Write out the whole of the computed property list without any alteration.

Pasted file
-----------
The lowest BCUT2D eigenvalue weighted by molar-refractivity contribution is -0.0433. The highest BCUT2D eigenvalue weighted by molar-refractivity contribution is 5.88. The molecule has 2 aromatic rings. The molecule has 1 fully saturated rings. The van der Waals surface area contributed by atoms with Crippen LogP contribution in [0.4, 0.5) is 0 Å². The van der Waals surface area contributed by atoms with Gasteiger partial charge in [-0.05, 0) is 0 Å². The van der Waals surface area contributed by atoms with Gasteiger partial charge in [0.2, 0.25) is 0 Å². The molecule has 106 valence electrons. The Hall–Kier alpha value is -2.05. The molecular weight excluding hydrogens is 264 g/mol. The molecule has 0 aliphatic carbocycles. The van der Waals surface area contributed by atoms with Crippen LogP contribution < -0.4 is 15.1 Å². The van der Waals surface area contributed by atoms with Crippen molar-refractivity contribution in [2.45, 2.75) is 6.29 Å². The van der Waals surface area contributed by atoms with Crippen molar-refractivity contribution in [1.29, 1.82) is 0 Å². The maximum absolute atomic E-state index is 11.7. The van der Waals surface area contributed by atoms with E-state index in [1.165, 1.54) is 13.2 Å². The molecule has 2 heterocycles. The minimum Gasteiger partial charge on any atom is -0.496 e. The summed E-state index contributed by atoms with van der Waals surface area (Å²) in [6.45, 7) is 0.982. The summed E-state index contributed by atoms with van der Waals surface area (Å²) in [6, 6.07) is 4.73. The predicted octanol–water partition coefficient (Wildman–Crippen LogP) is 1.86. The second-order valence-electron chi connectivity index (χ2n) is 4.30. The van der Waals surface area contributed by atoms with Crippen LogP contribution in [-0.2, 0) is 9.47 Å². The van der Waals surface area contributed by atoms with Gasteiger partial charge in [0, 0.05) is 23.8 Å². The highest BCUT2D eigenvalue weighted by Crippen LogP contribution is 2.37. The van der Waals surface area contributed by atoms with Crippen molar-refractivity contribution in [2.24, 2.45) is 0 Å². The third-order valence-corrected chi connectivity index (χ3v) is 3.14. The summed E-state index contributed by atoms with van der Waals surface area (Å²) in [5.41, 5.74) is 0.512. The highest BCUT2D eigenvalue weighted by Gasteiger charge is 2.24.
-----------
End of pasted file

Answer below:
The lowest BCUT2D eigenvalue weighted by molar-refractivity contribution is -0.0433. The highest BCUT2D eigenvalue weighted by molar-refractivity contribution is 5.88. The molecule has 2 aromatic rings. The molecule has 1 fully saturated rings. The van der Waals surface area contributed by atoms with Crippen LogP contribution in [0.4, 0.5) is 0 Å². The van der Waals surface area contributed by atoms with Gasteiger partial charge in [-0.05, 0) is 0 Å². The van der Waals surface area contributed by atoms with Gasteiger partial charge in [0.2, 0.25) is 0 Å². The molecule has 106 valence electrons. The Hall–Kier alpha value is -2.05. The molecular weight excluding hydrogens is 264 g/mol. The molecule has 0 aliphatic carbocycles. The van der Waals surface area contributed by atoms with Crippen LogP contribution < -0.4 is 15.1 Å². The van der Waals surface area contributed by atoms with Crippen molar-refractivity contribution in [2.45, 2.75) is 6.29 Å². The van der Waals surface area contributed by atoms with Crippen molar-refractivity contribution in [1.29, 1.82) is 0 Å². The maximum absolute atomic E-state index is 11.7. The van der Waals surface area contributed by atoms with E-state index in [1.165, 1.54) is 13.2 Å². The molecule has 2 heterocycles. The minimum Gasteiger partial charge on any atom is -0.496 e. The summed E-state index contributed by atoms with van der Waals surface area (Å²) in [6.45, 7) is 0.982. The summed E-state index contributed by atoms with van der Waals surface area (Å²) in [6, 6.07) is 4.73. The predicted octanol–water partition coefficient (Wildman–Crippen LogP) is 1.86. The second-order valence-electron chi connectivity index (χ2n) is 4.30. The van der Waals surface area contributed by atoms with Crippen LogP contribution in [-0.2, 0) is 9.47 Å². The van der Waals surface area contributed by atoms with Gasteiger partial charge in [0, 0.05) is 23.8 Å². The highest BCUT2D eigenvalue weighted by Crippen LogP contribution is 2.37. The van der Waals surface area contributed by atoms with Crippen molar-refractivity contribution in [2.24, 2.45) is 0 Å². The third-order valence-corrected chi connectivity index (χ3v) is 3.14. The summed E-state index contributed by atoms with van der Waals surface area (Å²) in [5.41, 5.74) is 0.512. The highest BCUT2D eigenvalue weighted by Gasteiger charge is 2.24.